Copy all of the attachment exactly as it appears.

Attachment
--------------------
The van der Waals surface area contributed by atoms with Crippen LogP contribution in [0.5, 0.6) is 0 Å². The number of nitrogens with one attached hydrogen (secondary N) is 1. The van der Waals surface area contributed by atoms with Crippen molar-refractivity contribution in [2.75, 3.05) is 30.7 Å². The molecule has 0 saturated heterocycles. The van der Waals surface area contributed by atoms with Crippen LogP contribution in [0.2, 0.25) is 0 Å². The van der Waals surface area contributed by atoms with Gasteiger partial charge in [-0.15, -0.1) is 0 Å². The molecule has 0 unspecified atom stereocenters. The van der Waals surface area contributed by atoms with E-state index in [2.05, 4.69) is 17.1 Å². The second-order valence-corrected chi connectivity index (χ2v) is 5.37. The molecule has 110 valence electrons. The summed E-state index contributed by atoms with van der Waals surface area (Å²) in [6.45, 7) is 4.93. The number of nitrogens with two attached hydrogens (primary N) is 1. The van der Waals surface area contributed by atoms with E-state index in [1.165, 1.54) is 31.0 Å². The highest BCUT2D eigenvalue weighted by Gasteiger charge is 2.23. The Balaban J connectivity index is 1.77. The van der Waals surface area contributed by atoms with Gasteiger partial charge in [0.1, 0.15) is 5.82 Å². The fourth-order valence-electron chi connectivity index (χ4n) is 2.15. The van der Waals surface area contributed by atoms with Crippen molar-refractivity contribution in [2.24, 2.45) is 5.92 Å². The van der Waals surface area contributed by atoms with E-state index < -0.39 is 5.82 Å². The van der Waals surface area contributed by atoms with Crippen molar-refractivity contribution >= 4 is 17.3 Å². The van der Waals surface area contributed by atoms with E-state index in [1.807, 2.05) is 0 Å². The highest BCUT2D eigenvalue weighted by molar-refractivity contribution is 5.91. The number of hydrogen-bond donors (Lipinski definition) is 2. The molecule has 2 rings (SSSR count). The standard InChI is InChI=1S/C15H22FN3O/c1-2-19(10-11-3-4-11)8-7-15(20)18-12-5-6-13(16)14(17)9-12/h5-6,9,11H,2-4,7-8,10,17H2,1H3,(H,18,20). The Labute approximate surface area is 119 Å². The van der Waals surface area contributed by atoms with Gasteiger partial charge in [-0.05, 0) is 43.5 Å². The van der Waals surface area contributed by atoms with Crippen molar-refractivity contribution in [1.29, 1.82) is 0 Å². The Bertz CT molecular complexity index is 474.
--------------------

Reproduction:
The van der Waals surface area contributed by atoms with Crippen LogP contribution in [0.5, 0.6) is 0 Å². The number of nitrogens with one attached hydrogen (secondary N) is 1. The van der Waals surface area contributed by atoms with Crippen molar-refractivity contribution in [2.75, 3.05) is 30.7 Å². The molecule has 0 saturated heterocycles. The van der Waals surface area contributed by atoms with Crippen LogP contribution in [0.2, 0.25) is 0 Å². The van der Waals surface area contributed by atoms with Gasteiger partial charge in [-0.15, -0.1) is 0 Å². The molecule has 0 unspecified atom stereocenters. The van der Waals surface area contributed by atoms with E-state index in [2.05, 4.69) is 17.1 Å². The second-order valence-corrected chi connectivity index (χ2v) is 5.37. The molecule has 110 valence electrons. The summed E-state index contributed by atoms with van der Waals surface area (Å²) in [6.45, 7) is 4.93. The number of nitrogens with two attached hydrogens (primary N) is 1. The van der Waals surface area contributed by atoms with E-state index in [1.165, 1.54) is 31.0 Å². The highest BCUT2D eigenvalue weighted by Gasteiger charge is 2.23. The Balaban J connectivity index is 1.77. The van der Waals surface area contributed by atoms with Gasteiger partial charge in [0.1, 0.15) is 5.82 Å². The fourth-order valence-electron chi connectivity index (χ4n) is 2.15. The van der Waals surface area contributed by atoms with Crippen molar-refractivity contribution in [2.24, 2.45) is 5.92 Å². The van der Waals surface area contributed by atoms with E-state index < -0.39 is 5.82 Å². The van der Waals surface area contributed by atoms with Crippen molar-refractivity contribution >= 4 is 17.3 Å². The van der Waals surface area contributed by atoms with E-state index in [1.807, 2.05) is 0 Å². The highest BCUT2D eigenvalue weighted by molar-refractivity contribution is 5.91. The number of hydrogen-bond donors (Lipinski definition) is 2. The molecule has 2 rings (SSSR count). The standard InChI is InChI=1S/C15H22FN3O/c1-2-19(10-11-3-4-11)8-7-15(20)18-12-5-6-13(16)14(17)9-12/h5-6,9,11H,2-4,7-8,10,17H2,1H3,(H,18,20). The Labute approximate surface area is 119 Å². The van der Waals surface area contributed by atoms with Gasteiger partial charge in [-0.05, 0) is 43.5 Å². The van der Waals surface area contributed by atoms with Crippen molar-refractivity contribution in [1.29, 1.82) is 0 Å². The Bertz CT molecular complexity index is 474.